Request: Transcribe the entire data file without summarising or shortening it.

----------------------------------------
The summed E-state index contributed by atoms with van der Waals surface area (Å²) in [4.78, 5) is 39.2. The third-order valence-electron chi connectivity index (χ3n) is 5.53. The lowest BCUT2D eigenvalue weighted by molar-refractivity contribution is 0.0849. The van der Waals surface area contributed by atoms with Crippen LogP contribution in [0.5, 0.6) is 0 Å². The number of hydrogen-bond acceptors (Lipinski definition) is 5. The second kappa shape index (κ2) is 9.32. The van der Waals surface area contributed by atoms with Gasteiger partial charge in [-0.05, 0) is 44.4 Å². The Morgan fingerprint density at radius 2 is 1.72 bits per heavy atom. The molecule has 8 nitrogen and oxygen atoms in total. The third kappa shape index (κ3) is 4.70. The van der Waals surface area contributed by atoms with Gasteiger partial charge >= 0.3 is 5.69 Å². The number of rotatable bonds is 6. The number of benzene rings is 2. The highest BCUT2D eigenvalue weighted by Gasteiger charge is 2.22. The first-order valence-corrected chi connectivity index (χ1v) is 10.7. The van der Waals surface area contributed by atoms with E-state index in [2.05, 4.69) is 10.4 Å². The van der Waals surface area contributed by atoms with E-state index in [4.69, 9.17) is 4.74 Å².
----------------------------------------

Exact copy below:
The summed E-state index contributed by atoms with van der Waals surface area (Å²) in [4.78, 5) is 39.2. The third-order valence-electron chi connectivity index (χ3n) is 5.53. The lowest BCUT2D eigenvalue weighted by molar-refractivity contribution is 0.0849. The van der Waals surface area contributed by atoms with Crippen LogP contribution in [0.5, 0.6) is 0 Å². The number of hydrogen-bond acceptors (Lipinski definition) is 5. The second kappa shape index (κ2) is 9.32. The van der Waals surface area contributed by atoms with Gasteiger partial charge in [-0.05, 0) is 44.4 Å². The Morgan fingerprint density at radius 2 is 1.72 bits per heavy atom. The molecule has 8 nitrogen and oxygen atoms in total. The third kappa shape index (κ3) is 4.70. The van der Waals surface area contributed by atoms with Gasteiger partial charge >= 0.3 is 5.69 Å². The number of rotatable bonds is 6. The number of benzene rings is 2. The highest BCUT2D eigenvalue weighted by Gasteiger charge is 2.22. The first-order valence-corrected chi connectivity index (χ1v) is 10.7. The van der Waals surface area contributed by atoms with E-state index in [2.05, 4.69) is 10.4 Å². The van der Waals surface area contributed by atoms with E-state index in [4.69, 9.17) is 4.74 Å².